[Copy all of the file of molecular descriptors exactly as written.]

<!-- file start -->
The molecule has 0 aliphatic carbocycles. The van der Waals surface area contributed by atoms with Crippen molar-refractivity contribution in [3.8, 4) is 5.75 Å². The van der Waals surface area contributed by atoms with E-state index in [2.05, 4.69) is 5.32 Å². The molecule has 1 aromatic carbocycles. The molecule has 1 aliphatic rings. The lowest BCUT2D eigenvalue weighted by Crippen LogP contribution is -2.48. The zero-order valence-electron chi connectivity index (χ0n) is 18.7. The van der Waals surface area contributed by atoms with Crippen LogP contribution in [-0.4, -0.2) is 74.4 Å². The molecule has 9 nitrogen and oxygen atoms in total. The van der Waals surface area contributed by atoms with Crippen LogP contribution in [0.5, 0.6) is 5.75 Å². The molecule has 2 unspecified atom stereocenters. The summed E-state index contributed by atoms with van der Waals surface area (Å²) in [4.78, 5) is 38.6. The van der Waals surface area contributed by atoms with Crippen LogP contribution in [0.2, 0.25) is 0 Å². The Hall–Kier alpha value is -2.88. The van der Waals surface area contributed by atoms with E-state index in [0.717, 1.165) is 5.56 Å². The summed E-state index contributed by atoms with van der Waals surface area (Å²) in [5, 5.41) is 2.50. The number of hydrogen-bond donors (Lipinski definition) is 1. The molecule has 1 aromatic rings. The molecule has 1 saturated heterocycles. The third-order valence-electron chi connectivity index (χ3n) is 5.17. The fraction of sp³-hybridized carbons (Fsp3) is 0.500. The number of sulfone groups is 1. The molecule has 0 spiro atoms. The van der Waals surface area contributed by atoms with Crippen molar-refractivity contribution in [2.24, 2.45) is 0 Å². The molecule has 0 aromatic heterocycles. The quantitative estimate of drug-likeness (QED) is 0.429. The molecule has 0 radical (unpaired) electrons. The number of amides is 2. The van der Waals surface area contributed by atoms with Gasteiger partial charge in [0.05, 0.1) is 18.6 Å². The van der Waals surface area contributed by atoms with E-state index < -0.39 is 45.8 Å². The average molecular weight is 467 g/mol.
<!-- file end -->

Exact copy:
The molecule has 0 aliphatic carbocycles. The van der Waals surface area contributed by atoms with Crippen molar-refractivity contribution in [3.8, 4) is 5.75 Å². The van der Waals surface area contributed by atoms with E-state index in [2.05, 4.69) is 5.32 Å². The molecule has 1 aromatic carbocycles. The molecule has 1 aliphatic rings. The lowest BCUT2D eigenvalue weighted by Crippen LogP contribution is -2.48. The zero-order valence-electron chi connectivity index (χ0n) is 18.7. The van der Waals surface area contributed by atoms with Crippen LogP contribution in [-0.4, -0.2) is 74.4 Å². The molecule has 9 nitrogen and oxygen atoms in total. The van der Waals surface area contributed by atoms with Crippen LogP contribution in [0.5, 0.6) is 5.75 Å². The molecule has 2 unspecified atom stereocenters. The summed E-state index contributed by atoms with van der Waals surface area (Å²) in [4.78, 5) is 38.6. The van der Waals surface area contributed by atoms with Crippen LogP contribution in [0.2, 0.25) is 0 Å². The Hall–Kier alpha value is -2.88. The van der Waals surface area contributed by atoms with E-state index in [0.717, 1.165) is 5.56 Å². The summed E-state index contributed by atoms with van der Waals surface area (Å²) in [5, 5.41) is 2.50. The number of hydrogen-bond donors (Lipinski definition) is 1. The molecule has 1 aromatic rings. The molecule has 1 saturated heterocycles. The third-order valence-electron chi connectivity index (χ3n) is 5.17. The fraction of sp³-hybridized carbons (Fsp3) is 0.500. The number of sulfone groups is 1. The molecule has 0 spiro atoms. The van der Waals surface area contributed by atoms with Crippen molar-refractivity contribution in [2.24, 2.45) is 0 Å². The molecule has 0 aromatic heterocycles. The quantitative estimate of drug-likeness (QED) is 0.429. The molecule has 0 radical (unpaired) electrons. The number of amides is 2. The van der Waals surface area contributed by atoms with Gasteiger partial charge in [0.05, 0.1) is 18.6 Å². The van der Waals surface area contributed by atoms with E-state index < -0.39 is 45.8 Å². The average molecular weight is 467 g/mol.